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More than 9 months ago, when I first starting writing The Daily Feed, my first post in this space was called Chocolate Milk, Fried or Foe? It came on the heels of a new ad campaign sponsored by the Milk Processor Marketing Group and the National Dairy Council, and chronicled vigorous efforts to counteract attacks on the age-old practice of serving the sweetened brown beverage in schools.
With a new academic year dawning, the issue has re-emerged, in force. Recently in the New York Times, journalist Kim Severson writes about both sides of the debate, noting that chocolate milk will no longer appear in public schools in Washington, DC, Berkeley, California, or Boulder, Colorado. A similar measure, she writes, is under consideration in Florida.
The counterargument – that the flavored milk should stay – has some deep pockets behind it, as flavored milks make up well over half of the school milk served nationwide. No one knows how many children would transition seamlessly from flavored to plain white milk were a ban to take place, though I imagine statistics like this will begin to appear as the issue gains traction.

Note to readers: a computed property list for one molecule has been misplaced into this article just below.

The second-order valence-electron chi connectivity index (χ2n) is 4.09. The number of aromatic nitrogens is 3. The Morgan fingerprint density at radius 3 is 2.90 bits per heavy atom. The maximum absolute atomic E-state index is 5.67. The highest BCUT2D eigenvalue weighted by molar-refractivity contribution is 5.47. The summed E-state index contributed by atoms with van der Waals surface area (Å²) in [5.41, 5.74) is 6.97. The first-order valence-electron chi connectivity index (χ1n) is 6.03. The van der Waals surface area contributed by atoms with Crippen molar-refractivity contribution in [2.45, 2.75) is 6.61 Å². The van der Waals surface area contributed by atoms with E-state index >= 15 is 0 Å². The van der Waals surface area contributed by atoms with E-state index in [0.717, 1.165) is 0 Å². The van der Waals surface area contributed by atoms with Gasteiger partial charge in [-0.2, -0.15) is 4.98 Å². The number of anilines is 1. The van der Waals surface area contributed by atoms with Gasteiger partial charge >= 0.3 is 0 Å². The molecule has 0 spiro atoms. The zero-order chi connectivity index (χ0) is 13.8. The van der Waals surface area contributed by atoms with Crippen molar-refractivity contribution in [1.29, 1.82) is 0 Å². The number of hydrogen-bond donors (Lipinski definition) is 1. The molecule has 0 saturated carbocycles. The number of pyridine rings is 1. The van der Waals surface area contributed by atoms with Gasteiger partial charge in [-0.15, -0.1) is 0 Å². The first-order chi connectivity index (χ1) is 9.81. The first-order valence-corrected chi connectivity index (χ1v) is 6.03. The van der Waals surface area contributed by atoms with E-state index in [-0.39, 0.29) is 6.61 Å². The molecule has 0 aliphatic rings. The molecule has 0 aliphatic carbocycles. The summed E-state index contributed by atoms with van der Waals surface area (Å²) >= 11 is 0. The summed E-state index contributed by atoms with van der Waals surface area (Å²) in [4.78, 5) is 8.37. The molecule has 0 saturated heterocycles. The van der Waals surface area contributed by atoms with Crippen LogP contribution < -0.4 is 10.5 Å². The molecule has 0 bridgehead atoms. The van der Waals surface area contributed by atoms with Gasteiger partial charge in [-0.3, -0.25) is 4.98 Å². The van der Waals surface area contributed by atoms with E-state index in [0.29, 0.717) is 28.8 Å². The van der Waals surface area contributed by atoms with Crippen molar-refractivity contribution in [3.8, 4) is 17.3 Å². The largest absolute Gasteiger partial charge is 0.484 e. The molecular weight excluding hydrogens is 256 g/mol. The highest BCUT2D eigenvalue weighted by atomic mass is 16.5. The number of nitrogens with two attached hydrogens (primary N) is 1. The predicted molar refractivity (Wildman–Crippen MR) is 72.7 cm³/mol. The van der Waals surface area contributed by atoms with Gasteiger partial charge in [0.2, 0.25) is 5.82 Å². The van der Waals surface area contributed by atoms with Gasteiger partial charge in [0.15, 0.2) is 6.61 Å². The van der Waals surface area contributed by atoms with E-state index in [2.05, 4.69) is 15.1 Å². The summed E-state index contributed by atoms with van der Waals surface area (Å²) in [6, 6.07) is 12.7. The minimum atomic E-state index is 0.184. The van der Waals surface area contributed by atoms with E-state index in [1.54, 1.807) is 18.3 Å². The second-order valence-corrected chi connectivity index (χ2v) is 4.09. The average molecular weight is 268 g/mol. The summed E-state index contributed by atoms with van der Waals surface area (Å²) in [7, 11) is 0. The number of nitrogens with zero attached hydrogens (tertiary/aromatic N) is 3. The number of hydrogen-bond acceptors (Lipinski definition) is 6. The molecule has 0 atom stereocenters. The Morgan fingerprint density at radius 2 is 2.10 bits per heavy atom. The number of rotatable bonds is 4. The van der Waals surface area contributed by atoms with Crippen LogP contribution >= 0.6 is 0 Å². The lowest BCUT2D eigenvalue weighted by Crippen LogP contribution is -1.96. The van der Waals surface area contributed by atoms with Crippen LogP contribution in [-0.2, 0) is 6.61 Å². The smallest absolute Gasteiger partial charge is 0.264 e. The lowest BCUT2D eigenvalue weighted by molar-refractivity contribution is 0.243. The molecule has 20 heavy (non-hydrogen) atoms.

Parents, meanwhile, are split, as are nutritionists. Some question removal of a nutrient-rich beverage despite its high sugar content, while others question why it should be on the menu at all, given current efforts to improve the health profile of school food and teach kids better dietary practices.
Do you agree with Ann Cooper, who says that chocolate milk is soda in drag? Or with those who believe that it's simply no big deal? Regardless of your current position on the issue, you're likely to hear more about it in the coming months.